2.3. Identifying Studies from Online Searching

In addition to database searches, extensive online searching was conducted to identify data published outside of indexed journals. Online sources searched included country specific websites and agencies, and government and nongovernment health and statistics organisations including, but not limited to the Centers for Disease Control and Prevention (US), British Heart Foundation (BHF) (UK and Europe), the Information System of the Federal Health Monitoring (Germany), and Istituto Nazionale di Statistica (Italy). In line with the studies included from the literature databases, data were only included from the online sources on the incidence, prevalence, or mortality of stroke or the subtypes of stroke or TIA, which adhered to the criteria described for the literature databases sources.

2.4. Data Extraction and Analysis

Data for one study, reported in more than one publication or online source, were identified and linked to prevent double-counting of data. Information from each study was extracted by one reviewer and checked by a second independent reviewer, with any discrepancies resolved following discussion between the reviewers. Data regarding the incidence, prevalence, and mortality of stroke and details on the study design and setting were extracted. Only information relating to the countries of interest was included. Following extraction, the data were examined for key trends. No quantitative analyses were conducted to pool estimates; general trends were described if information was available from multiple sources.

3. Results

3.1. Trial Flow

Of the 5731 references retrieved by the literature database search, 34 citations were identified during initial screening of abstracts as containing data potentially relevant to the paper. Screening of the subsequently sourced full texts identified 11 published papers meeting the inclusion criteria; these 11 publications were therefore included in the current paper. The additional online searching yielded 12 datasets and publications meeting the inclusion criteria.

Of these 23 total data sources, two sources reported data on French populations, two sources reported data on German populations, four sources reported data on Italian populations, three sources reported data on Spanish populations, five sources reported data on UK populations, and five sources reported data on US populations. Further, one source reported data on several EU5 populations, and another reported data on several EU5 populations and the US population.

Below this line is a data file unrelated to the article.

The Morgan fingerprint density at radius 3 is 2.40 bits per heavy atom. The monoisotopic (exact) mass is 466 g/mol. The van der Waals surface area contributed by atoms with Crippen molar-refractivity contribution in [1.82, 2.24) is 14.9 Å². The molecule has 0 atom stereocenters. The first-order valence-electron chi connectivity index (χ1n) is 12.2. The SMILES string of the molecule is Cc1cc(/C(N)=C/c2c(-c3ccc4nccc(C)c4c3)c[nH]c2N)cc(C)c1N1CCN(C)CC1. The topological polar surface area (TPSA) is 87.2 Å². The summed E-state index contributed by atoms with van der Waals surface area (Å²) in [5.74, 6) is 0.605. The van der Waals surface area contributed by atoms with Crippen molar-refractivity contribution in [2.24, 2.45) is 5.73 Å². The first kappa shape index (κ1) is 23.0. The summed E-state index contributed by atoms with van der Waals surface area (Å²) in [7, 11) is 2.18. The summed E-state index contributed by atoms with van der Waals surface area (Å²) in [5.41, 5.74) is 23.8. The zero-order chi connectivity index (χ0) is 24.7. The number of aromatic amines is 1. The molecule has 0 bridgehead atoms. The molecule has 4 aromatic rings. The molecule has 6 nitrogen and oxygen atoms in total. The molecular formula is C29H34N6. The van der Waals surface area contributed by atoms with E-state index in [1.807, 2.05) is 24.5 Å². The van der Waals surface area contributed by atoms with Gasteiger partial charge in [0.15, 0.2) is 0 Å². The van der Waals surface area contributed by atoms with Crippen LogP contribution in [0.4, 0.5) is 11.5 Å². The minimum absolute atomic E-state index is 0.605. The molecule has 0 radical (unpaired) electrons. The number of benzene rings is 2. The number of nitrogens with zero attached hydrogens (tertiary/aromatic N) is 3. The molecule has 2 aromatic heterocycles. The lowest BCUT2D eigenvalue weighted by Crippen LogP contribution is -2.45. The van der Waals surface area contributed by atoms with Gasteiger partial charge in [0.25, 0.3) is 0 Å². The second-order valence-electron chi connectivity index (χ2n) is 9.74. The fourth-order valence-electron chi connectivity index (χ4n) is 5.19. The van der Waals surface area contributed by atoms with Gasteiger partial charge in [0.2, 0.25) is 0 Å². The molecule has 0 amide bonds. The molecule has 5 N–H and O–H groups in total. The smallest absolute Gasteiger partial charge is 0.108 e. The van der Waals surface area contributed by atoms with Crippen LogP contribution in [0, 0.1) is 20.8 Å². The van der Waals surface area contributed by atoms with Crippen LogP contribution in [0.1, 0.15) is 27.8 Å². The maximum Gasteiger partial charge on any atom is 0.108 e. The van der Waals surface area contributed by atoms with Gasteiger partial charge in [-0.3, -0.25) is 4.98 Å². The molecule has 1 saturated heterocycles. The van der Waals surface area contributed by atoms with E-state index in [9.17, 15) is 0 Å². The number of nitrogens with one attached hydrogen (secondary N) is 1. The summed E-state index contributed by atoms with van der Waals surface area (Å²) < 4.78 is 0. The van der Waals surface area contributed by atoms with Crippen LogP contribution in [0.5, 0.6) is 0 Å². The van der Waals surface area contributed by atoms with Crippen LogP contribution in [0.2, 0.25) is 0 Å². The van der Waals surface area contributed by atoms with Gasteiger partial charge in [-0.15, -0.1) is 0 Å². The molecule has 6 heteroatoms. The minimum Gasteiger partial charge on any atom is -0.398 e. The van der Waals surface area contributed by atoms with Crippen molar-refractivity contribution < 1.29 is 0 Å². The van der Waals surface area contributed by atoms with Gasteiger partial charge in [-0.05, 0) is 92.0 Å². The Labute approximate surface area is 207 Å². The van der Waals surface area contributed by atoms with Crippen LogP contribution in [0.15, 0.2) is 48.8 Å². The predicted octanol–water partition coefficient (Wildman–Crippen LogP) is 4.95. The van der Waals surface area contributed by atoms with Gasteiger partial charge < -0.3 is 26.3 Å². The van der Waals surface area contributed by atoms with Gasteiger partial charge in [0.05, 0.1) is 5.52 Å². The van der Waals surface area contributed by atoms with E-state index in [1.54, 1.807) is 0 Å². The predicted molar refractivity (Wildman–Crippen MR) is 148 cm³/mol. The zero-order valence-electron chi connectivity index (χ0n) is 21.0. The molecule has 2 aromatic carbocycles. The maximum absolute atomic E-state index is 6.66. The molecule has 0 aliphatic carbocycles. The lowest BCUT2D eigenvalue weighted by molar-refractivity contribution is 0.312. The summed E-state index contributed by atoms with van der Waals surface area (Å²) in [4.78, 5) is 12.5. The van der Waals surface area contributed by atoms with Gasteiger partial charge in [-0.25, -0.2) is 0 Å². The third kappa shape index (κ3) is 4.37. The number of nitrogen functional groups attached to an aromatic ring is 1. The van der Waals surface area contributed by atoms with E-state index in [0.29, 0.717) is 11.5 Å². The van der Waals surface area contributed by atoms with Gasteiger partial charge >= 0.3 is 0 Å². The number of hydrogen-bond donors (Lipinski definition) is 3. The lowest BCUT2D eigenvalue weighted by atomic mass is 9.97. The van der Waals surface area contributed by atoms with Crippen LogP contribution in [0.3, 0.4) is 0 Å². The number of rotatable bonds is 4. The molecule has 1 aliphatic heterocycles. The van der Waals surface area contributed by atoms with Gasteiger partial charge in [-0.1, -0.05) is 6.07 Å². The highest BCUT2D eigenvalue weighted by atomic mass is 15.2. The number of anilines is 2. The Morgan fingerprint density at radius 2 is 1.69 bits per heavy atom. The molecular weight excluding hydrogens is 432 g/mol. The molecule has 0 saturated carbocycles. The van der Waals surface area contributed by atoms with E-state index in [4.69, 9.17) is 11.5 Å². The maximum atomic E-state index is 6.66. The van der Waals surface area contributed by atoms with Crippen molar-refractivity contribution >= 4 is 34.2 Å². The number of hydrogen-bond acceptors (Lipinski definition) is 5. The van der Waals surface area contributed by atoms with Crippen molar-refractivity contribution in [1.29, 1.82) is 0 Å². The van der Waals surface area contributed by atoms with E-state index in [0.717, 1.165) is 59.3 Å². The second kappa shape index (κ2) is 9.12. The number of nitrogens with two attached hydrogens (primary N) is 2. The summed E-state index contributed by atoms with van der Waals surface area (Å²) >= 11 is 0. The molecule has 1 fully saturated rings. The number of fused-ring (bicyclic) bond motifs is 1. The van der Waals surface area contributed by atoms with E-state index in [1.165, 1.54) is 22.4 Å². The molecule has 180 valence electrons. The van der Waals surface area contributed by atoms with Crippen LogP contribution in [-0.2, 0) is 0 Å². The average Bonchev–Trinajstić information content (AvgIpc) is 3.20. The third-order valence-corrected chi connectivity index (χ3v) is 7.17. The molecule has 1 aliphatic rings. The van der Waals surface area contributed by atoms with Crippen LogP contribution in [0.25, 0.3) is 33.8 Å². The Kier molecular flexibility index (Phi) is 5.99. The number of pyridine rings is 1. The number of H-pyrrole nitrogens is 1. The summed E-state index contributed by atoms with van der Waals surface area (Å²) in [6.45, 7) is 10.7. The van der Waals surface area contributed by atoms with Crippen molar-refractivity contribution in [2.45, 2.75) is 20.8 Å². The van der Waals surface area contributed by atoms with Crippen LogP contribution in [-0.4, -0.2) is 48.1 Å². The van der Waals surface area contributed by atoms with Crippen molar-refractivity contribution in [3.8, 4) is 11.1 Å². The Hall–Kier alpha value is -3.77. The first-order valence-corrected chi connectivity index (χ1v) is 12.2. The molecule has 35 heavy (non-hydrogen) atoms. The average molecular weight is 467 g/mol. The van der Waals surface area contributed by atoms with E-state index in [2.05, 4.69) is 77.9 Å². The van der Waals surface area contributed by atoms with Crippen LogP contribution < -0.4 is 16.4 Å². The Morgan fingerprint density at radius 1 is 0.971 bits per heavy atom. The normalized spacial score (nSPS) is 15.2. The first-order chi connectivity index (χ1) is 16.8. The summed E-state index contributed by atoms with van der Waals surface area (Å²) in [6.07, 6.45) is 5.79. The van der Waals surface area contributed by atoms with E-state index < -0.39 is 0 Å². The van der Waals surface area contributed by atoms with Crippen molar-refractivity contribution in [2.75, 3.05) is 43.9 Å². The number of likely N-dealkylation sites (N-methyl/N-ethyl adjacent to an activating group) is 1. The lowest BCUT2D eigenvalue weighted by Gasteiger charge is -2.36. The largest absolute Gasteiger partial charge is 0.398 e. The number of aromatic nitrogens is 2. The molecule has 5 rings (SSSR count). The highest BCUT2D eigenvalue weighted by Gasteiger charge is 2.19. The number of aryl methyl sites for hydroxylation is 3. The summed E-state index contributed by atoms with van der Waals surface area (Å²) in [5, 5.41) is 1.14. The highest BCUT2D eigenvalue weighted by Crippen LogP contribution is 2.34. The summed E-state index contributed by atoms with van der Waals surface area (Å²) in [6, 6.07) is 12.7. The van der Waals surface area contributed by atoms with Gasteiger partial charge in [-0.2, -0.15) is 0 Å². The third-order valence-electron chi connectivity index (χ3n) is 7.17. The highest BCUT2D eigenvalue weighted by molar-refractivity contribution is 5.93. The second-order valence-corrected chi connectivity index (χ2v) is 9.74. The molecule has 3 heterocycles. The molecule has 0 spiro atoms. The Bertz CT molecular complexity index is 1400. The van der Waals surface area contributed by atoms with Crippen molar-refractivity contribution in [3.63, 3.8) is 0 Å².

3.2. Morbidity
3.2.1. The Incidence and Prevalence of Stroke (Any Subtype)

Eight studies from five European countries reported the incidence of stroke (any type), Table 1. Most of the studies reported data for specific regions, with only one study from the UK providing a nationwide sample [17]. No studies were identified that compared the incidence of stroke between different countries. Studies report data for different countries, recruit disparate stroke populations (all stroke versus first stroke only), and vary considerably in the study design and data collection methods. It is therefore not appropriate to compare estimates between studies. To this point, studies conducted in the same country, reporting data by different geographical regions, reported markedly varied incidence values; for example, estimates from Spain ranged from 141 cases per 100 000 persons per year to 220 cases per 100 000 persons per year [1214].

Fewer studies (five) reported data on the prevalence of stroke, Table 2. Data were found for only three countries (Italy, the UK, and the US), with none comparing prevalence between different countries [1620]. Comparison across countries should be performed with caution owing to the heterogeneity between studies. For example, the 0.15% prevalence reported in the study from Italy (without stratification by gender) is markedly lower than the prevalence reported by the studies from the UK and the US (which range from 1.7% to 2.6% without stratification by gender).

3.2.2. Age and Gender Variations in the Incidence and Prevalence of Stroke (Any Subtype)

Six of the eight studies presented in Table 1 compared the crude incidence of stroke between males and females [912, 15, 17]. The data from France, Germany, Italy, and Spain appear to indicate that there is no significant difference between the genders in terms of the incidence of stroke. However, the data from the UK studies suggests that the incidence may be higher in females compared to males. Two of the studies that reported the crude incidence also calculated incidence age-adjusted to the standard world and European populations [9, 11]. These adjusted incidences were observed to be higher in males compared to females. The study by Corso et al. reported that the incidence of stroke in males age-adjusted to the New World Health Organization (WHO) World Standard population was 122 cases per 100 000 persons per year compared to 77 cases per 100 000 persons per year in females in the Valley of Aosta in Italy. The study by Bejot et al. reported that the incidence of stroke in males age-adjusted to the European population was 107.5 cases per 100 000 persons per year compared to 68.9 cases per 100 000 persons per year in females in Dijon in France.